Anticipating litigation from environmental groups, sugar growers held a preemptive news conference Wednesday to defend the annual pre-harvest burning of sugarcane fields around the Everglades.
“We believe that this attack is simply another of their efforts to put the sugar farming industry out of business in Florida,” Judy Sanchez, senior director of corporate communications and public affairs for U.S. Sugar Corp., said in a conference call with reporters. “And we’re prepared to defend this action as we have defended every other attack that they have made on our business.”
But environmentalists say the burns and resulting pollution likely are causing an underreported health crisis.
Frank Jackalone, staff director for Sierra Club Florida, said sugar growers need to be responsible for the environment. He said they had “hit the panic button” in holding Wednesday’s news conference.
“We are not, through this effort in any way, trying to take any sugar farm land out of production,” Jackalone said during a separate call with reporters. “We’re trying to help rural communities by making them healthier places to live.”
David Guest, managing attorney for the environmental-advocacy law firm Earthjustice, said an administrative complaint may be filed in about a month with the Environmental Protection Agency about burns involving U.S. Sugar, and a lawsuit could be ready in several months.
Fire is used to burn away leafy portions around sugarcane stalks, which are filled with water and don’t burn. The burns, regulated by the Florida Forest Service, are intended to make it easier for harvest machines to cut down and collect the stalks. The burns are conducted on 40- to 80-acre tracts at a time.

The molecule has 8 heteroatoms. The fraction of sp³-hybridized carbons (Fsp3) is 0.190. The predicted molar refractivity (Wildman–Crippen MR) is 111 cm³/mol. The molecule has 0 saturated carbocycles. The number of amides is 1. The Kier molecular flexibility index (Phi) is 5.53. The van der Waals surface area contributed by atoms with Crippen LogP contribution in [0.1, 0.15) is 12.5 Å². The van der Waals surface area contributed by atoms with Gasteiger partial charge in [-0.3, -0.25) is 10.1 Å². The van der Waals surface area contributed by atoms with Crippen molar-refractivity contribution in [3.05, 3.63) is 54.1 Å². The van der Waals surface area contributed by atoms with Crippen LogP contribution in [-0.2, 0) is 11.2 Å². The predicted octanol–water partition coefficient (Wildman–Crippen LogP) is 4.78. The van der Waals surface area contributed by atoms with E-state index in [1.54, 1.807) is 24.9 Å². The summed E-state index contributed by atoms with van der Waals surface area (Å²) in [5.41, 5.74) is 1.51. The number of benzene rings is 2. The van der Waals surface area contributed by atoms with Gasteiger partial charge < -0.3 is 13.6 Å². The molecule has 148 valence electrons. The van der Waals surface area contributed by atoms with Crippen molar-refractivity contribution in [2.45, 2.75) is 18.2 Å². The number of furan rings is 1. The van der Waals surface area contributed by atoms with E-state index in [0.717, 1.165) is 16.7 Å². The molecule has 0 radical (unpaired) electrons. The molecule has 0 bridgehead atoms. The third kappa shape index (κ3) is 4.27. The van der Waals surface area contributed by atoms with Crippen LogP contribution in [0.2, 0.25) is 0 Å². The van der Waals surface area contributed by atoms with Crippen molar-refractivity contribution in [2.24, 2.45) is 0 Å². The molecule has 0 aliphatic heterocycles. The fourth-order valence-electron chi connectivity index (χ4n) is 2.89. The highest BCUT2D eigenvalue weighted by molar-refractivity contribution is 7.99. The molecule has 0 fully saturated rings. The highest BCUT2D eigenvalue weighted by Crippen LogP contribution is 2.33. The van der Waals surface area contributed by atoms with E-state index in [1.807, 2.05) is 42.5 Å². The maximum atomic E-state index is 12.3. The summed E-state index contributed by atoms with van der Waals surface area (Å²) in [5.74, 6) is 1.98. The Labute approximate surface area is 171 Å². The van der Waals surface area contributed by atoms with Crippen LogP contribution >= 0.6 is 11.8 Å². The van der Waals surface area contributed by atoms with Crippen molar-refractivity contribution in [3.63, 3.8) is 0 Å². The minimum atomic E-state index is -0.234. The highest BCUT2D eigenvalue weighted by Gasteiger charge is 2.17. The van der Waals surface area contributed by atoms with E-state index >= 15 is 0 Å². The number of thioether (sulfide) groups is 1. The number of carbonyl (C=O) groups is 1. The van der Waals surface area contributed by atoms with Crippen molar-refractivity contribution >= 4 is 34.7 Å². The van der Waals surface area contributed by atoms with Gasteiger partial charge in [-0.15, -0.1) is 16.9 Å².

The industry expects to produce 16.67 million tons of sugarcane and more than 2 million tons of sugar during the upcoming harvest season.
Critics say smoke from the fires is filled with chemicals such as benzene and formaldehyde and that “Big Sugar” is trying to downplay the pollution caused by the burning.
Guest said environmental groups have sought relief without success from the Florida Department of Environmental Protection and have “limited optimism” as they await a response from the EPA on a separate complaint, filed in July, about the impact of an individual burn tied to Florida Crystals Corp.
Guest added that the impact from the burns should be included under federal Clean Air Act permits, which sugar refineries need to operate.
“Throughout the world, developing countries have stopped burning sugarcane because of its documented adverse health effects,” Guest said. “We should treat our citizens like it’s a developed country.”
Barbara Miedema, a spokeswoman for the Sugar Cane Growers Cooperative of Florida, said the state’s growers can’t use green alternative methods of harvesting desired by groups like the Sierra Club. Those methods are used in Australia and Brazil, where burning has been abandoned.
“We have close to freezing and sometimes freezing temperatures, so our soil is colder,” Miedema said. “It’s also mucky and moist. So that layer of vegetation that you’d be leaving on the soil from the leaf would create a blanket that would rot out the stubble which would become next year’s sugarcane crop.”
Guest dismissed the assertion that the local soil conditions necessitate the burns as a “a rural myth.”